Explaining Southern California's economy

FAQ: All you need to know about Al Roth and Lloyd Shapley's economics Nobel Prize

Nobel Economics

Reed Saxon/AP

Shortly after being awakened and learning the news, Lloyd Shapley, one of two Americans who were awarded the Nobel economics prize, talks to a reporter from his home in the Pacific Palisades area of Los Angeles. A giant of "game theory," Shapley, retired from UCLA, shared the prices with Al Roth, who's coming to Stanford from Harvard.

Harvard Business School Professor Alvin Roth, now a visiting professor at Stanford University, and UCLA mathematician-economist Lloyd Shapley have been awarded the 2012 Nobel Prize for Economics (which isn't exactly like other Nobel Prizes; being awarded only since 1969).

They didn't really work together but developed complementary insights into something called "game theory" and its real-world applications.  

Q: What is game theory?

A: Game theory is a branch of mathematics that was developed by ultra-super-mega genius John von Neumann. It concerns, in a vulgar nutshell, decision-making in a competitive framework. Ever heard of a "zero-sum game?" That's game theory — two players, one total winner and one total loser, as in a chess match. The math is 1 + -1 = 0, hence a "zero-sum game," with one point up for grabs. The dynamics of this type of reasoning were immediately attractive to Cold War strategists, who had to figure out how to "win" a nuclear war. Shapley, 89, is at UCLA now but based on a statement that the university released, is retired. He spent nearly 30 years at the RAND Corp. in Santa Monica, which was the global epicenter of game theory as a geopolitical discipline. Ever seen the movie "War Games?" It's the most famous example ever of (simplified) game theory in pop culture:

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Economist Richard Easterlin, defender of happiness — and possible Nobel Prize winner?

Students

FREDERIC J. BROWN/AFP/Getty Images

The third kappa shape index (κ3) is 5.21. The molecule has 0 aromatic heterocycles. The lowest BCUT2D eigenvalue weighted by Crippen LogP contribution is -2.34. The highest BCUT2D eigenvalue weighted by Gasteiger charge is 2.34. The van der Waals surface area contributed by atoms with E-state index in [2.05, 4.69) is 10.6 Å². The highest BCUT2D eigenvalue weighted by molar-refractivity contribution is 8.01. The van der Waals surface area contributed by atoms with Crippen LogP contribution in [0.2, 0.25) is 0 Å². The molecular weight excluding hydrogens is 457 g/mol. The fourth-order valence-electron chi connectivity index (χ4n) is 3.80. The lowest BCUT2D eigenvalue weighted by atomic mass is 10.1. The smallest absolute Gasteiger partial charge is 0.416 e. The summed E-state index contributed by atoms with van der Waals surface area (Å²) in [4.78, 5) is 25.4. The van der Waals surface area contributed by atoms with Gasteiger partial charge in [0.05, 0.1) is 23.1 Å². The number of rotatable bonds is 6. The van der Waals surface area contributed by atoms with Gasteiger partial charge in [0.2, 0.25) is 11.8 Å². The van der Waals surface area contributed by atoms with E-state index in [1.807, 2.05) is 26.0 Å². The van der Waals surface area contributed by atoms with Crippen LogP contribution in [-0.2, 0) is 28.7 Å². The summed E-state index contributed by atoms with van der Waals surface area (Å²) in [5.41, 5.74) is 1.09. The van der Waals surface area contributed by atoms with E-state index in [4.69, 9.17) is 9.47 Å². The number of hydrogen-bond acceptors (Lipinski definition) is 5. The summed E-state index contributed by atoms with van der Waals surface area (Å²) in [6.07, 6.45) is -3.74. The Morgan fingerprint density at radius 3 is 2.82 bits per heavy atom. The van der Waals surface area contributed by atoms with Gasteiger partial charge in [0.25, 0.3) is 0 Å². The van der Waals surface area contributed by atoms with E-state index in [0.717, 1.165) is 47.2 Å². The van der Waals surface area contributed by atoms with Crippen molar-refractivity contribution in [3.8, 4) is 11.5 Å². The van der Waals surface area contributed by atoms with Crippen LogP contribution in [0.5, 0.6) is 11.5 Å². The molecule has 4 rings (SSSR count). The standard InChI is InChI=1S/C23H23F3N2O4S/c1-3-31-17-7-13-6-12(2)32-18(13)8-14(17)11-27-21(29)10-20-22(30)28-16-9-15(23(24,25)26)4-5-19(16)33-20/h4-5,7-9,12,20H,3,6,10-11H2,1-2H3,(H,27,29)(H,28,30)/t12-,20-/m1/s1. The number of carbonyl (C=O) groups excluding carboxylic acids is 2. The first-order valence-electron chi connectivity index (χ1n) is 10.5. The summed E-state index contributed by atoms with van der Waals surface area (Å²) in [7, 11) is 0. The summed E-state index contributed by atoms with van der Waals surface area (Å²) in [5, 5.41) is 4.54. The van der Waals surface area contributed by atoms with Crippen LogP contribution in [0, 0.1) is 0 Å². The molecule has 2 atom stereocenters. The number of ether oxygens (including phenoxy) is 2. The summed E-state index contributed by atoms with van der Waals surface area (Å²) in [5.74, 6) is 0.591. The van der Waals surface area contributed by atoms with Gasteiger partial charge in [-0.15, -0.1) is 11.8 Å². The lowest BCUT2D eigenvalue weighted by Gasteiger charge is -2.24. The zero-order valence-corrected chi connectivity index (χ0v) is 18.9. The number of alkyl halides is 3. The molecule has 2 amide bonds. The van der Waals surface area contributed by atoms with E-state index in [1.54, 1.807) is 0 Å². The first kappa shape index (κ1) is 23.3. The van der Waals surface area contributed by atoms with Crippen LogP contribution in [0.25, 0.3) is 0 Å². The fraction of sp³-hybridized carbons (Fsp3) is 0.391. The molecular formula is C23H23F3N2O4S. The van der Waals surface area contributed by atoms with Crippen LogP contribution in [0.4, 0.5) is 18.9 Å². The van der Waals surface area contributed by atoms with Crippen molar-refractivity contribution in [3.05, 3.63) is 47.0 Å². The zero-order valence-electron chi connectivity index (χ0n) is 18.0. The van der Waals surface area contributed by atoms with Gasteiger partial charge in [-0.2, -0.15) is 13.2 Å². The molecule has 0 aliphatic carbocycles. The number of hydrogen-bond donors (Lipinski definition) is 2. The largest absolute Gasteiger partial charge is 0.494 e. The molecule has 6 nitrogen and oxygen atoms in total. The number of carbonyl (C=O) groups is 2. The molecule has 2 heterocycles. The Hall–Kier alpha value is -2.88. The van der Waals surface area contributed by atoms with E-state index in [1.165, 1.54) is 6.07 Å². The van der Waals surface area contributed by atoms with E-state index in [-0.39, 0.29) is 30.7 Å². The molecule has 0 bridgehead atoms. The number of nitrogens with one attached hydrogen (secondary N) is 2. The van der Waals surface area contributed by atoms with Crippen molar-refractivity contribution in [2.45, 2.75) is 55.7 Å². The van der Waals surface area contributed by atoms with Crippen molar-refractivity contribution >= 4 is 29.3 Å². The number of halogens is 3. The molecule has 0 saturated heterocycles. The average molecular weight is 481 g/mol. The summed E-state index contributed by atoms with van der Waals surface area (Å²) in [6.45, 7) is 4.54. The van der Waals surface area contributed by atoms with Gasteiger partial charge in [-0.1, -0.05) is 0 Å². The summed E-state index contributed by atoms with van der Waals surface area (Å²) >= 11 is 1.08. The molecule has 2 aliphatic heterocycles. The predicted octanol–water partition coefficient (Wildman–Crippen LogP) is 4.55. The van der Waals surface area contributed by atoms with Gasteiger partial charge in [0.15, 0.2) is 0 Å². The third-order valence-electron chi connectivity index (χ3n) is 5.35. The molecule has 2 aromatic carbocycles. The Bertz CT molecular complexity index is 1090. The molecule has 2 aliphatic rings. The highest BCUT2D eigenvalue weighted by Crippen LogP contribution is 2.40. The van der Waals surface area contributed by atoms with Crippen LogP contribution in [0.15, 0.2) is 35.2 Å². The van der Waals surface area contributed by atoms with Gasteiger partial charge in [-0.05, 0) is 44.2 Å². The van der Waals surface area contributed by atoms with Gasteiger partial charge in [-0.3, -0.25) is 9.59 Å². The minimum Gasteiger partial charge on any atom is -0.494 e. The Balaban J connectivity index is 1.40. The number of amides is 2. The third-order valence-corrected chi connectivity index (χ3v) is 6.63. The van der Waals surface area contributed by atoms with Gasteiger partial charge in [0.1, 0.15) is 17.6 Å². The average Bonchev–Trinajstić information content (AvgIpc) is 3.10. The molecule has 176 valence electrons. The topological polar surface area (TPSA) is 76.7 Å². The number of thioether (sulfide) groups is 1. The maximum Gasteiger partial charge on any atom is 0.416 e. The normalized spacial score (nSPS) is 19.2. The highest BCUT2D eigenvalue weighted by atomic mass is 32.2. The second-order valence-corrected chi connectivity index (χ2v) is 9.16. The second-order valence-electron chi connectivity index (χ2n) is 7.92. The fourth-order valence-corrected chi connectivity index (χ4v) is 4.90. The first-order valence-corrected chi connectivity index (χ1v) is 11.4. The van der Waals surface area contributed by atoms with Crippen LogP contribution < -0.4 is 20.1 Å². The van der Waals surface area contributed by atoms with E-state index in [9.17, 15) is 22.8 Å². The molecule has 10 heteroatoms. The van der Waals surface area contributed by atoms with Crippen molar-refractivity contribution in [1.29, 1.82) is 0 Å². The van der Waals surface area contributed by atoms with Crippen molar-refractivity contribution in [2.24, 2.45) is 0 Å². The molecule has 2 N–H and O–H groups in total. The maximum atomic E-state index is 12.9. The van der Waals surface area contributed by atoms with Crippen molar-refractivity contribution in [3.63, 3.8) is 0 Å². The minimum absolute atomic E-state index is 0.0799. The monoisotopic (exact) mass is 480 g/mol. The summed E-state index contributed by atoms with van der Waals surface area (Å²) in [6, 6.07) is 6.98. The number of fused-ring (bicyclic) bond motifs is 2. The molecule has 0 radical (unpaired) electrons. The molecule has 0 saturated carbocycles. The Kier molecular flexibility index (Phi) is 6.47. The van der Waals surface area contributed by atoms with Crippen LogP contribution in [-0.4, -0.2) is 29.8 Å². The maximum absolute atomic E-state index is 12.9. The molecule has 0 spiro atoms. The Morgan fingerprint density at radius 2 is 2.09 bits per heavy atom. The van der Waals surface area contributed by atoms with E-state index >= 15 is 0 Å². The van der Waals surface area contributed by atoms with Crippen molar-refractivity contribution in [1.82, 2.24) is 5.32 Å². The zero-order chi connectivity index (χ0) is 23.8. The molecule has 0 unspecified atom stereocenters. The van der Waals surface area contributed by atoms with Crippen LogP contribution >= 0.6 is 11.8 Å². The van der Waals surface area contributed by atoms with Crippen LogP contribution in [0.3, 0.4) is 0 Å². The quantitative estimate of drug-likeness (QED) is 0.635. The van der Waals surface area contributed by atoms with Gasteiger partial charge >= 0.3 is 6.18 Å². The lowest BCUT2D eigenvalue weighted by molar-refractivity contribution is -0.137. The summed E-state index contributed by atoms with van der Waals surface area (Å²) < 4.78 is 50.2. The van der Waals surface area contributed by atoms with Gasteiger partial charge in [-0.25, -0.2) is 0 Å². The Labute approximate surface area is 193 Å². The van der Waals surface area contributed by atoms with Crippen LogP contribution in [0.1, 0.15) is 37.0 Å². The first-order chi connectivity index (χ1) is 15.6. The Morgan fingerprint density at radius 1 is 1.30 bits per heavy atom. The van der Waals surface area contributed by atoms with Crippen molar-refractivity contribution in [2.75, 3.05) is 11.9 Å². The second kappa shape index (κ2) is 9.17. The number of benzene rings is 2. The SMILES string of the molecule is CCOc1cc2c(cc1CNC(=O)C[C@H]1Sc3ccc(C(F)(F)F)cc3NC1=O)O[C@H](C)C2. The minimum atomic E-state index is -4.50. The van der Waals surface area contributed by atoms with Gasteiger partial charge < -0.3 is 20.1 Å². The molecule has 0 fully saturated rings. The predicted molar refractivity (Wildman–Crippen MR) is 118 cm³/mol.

Could an economist from the University of Southern California win the Nobel Prize in Economics? Not last year, but maybe this. Maybe.

The Nobel Prize in Economics will be announced on Monday. Some predictions can be found here — and they include Robert Shiller, who will be well known to readers of the DeBord report for developing, with fellow economist Karl Case, the Case-Shiller home price index, which comes out every month and tracks home prices in 20 U.S. cities. Shiller would be a commendable winner, but...

Last year, I posted on the lead-up to the Economics prize, suggesting that maybe, perhaps, a worthy winner would be Southern California's own Richard Easterlin. Easterlin has since cropped up several more times in this blog (he's always gracious with his time and generous with his insights), and it would be false of me to suggest that, in good hometown fashion, I'm not rooting for the father of happiness economics, still working away at USC, to nab some of that Swedish hardware.

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I predict a riot: Economists who studied the L.A. unrest made some troubling discoveries

LA Riots Collages

Mae Ryan/KPCC with archival photo by Gary Leonard

A fire blazes at 165 S. Vermont St. in Koreatown on April 29th, 1992. Did ethnic diversity and high unemployment cause the L.A. riots?

It's the 20th anniversary of the L.A. riots and here at KPCC we've been digging deep into the legacy of those bad days for the city. But it's also the 16th anniversary of just about the only serious economics paper I can find on why the riots might have happened. 

"The Los Angeles Riots and the Economics of Urban Unrest" was published in 1996 by Denise DiPasquale, then at the University of Chicago, and Edward Glaeser at Harvard. As far as I can tell — and I made a number of unsuccessful attempts to contact both authors — DiPasquale now runs an outfit called City Research. Glaeser, meanwhile, has become a pretty well-known economist, particularly for his work on urban economics. 

In 1996, the L.A. riots were fresh in the minds of most Americans, who had watched the chaos unfold in real time on T.V. after the Rodney King verdict was announced. Trying to figure out why the riots might have happened was important, especially because, as DiPasquale and Glaeser note in their paper, the country hadn't endured a large-scale riot since Miami in 1980. But the authors' conclusions were, and still are, controversial. 

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